The above table does include one Hall-of-Famer, although George Kell is a somewhat questionable Hall-of-Fame selection. Most of the rest of Valentine's comps perhaps give a better sense of how good a career Valentine might have had if he had maintained his early level for longer: good to very good and mostly memorable players who nevertheless ended their careers a clear level or two below even casual Hall-of-Fame consideration.

Ellis Valentine's Fielding
Ellis Valentine was a brilliant defensive right fielder, blessed with one of the best throwing arms of his (or any other) generation.

The next table shows the top 10 players in net fielding wins in right field for whom I have calculated Player won-lost records.

Career Net Fielding Wins, Right Field
(Context-Neutral, Teammate-Adjusted)
Player eWins eLosses eWin Pct. Net Wins
Mel Ott85.475.40.53110.0
Ichiro Suzuki78.868.90.5339.8
Jesse Barfield58.548.80.5459.7
Carl Furillo60.150.40.5449.7
Al Kaline77.668.20.5329.5
Roberto Clemente103.795.00.5228.8
Tony Oliva47.240.10.5417.1
Ellis Valentine35.429.10.5496.3
Roger Maris41.935.90.5386.0
Brian Jordan37.331.40.5435.8


As I noted above, Ellis Valentine had a very short career for a player as good as he was (only 6,453.0 career innings in RF, about 5 full seasons worth). This is evident here as Valentine had far fewer fielding decisions than anybody above him in the above table. And, in fact, Valentine has a higher winning percentage than all of the players above him in the previous table.

The next table ranks right fielders by career winning percentage for players with at least 10 fielding wins in right field.

Career Net Fielding Wins, Right Field
(Context-Neutral, Teammate-Adjusted)
Player eWins eLosses eWin Pct. Net Wins
Jim Piersall14.011.00.5603.0
Ellis Valentine35.429.10.5496.3
Tony Armas Sr.27.823.10.5464.7
Jesse Barfield58.548.80.5459.7
Carl Furillo60.150.40.5449.7
Chuck Workman13.611.50.5432.1
Brian Jordan37.331.40.5435.8
Lou Brock11.09.30.5421.7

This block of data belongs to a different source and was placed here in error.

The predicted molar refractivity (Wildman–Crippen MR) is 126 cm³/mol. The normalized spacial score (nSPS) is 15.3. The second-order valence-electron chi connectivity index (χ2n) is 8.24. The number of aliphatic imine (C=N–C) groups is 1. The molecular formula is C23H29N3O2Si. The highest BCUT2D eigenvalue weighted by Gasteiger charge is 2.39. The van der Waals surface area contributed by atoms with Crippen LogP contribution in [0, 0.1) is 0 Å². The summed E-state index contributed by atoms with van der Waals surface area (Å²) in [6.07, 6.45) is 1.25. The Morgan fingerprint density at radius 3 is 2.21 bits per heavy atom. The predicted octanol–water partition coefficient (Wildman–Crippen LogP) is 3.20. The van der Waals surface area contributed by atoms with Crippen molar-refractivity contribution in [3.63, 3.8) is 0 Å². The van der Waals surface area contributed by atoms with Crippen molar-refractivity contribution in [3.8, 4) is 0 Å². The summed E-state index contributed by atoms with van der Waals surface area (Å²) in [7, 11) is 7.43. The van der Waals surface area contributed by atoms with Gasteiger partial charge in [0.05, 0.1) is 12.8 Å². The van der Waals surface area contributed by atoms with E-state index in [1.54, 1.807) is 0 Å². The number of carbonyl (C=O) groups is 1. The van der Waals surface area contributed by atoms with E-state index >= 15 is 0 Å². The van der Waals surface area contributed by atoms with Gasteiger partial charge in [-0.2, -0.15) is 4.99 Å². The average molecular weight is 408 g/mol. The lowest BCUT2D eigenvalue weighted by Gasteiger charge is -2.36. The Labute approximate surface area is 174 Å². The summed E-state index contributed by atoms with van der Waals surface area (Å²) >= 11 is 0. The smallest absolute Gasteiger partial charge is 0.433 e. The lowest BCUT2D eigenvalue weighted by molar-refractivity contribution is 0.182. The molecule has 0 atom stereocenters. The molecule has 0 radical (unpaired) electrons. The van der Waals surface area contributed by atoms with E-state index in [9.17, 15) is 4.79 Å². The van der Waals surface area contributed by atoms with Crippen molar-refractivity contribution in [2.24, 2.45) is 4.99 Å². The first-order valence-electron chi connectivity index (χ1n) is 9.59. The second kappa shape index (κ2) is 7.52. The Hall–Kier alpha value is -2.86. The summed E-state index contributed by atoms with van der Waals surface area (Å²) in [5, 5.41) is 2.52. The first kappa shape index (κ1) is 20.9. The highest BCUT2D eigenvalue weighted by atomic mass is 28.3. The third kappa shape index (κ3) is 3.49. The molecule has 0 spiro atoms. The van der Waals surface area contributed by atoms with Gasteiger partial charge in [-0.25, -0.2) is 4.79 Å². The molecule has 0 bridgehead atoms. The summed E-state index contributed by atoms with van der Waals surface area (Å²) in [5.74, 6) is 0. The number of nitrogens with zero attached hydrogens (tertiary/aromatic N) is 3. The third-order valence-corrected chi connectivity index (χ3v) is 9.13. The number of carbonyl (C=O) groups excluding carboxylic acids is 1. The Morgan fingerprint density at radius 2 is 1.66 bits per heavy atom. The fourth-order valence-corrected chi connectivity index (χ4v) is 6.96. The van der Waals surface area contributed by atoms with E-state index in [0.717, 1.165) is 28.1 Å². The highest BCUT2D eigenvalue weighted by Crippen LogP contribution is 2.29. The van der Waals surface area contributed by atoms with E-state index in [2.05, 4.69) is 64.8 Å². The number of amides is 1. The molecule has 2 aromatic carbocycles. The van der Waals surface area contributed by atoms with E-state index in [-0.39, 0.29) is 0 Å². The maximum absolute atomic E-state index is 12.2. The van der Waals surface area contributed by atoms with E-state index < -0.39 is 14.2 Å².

Mike Kingery10.28.70.5421.6
Rick Miller10.18.60.5421.6


As I said above, Valentine's strongest fielding tool was his throwing arm. Player won-lost records are calculated across nine Components. Throwing arm comes into play most strongly in the last two of these: Component 8 - Baserunner Outs - and Component 9 - Baserunner Advancements.

The next table shows the top 10 players in net Component 8 and 9 fielding wins among all players for whom I have calculated Player won-lost records. This table includes all positions. Fielding records are normalized at .500 for each component for each position, so that, for example, right fielders are compared relative to the average right fielder, while left fielders are compared to the average left fielder. Because of this, the table below may be somewhat biased against right fielders, in general, since right fielders tend to have stronger throwing arms, on average, than left or center fielders.

Career Net Fielding Wins
(Components 8 and 9)
Player eWins eLosses eWin Pct. Net Wins
Jesse Barfield23.616.60.5877.0
Carl Yastrzemski38.231.70.5466.5
Willie Mays47.441.30.5346.1
Roberto Clemente41.135.20.5385.9
Al Kaline35.229.70.5435.5
Jose 'Joey Bats' Bautista19.213.80.5815.4
Jeff Francoeur22.617.40.5655.2
Andy Van Slyke22.417.20.5655.2
Ellis Valentine16.311.20.5915.0
Indian Bob Johnson29.224.70.5424.5


As with overall fielding record, Valentine's relatively short career hurts him here. In terms of winning percentage, Valentine's is higher than everybody else in the above table who had at least 10 eWins.

Ellis Valentine's Place in Expos History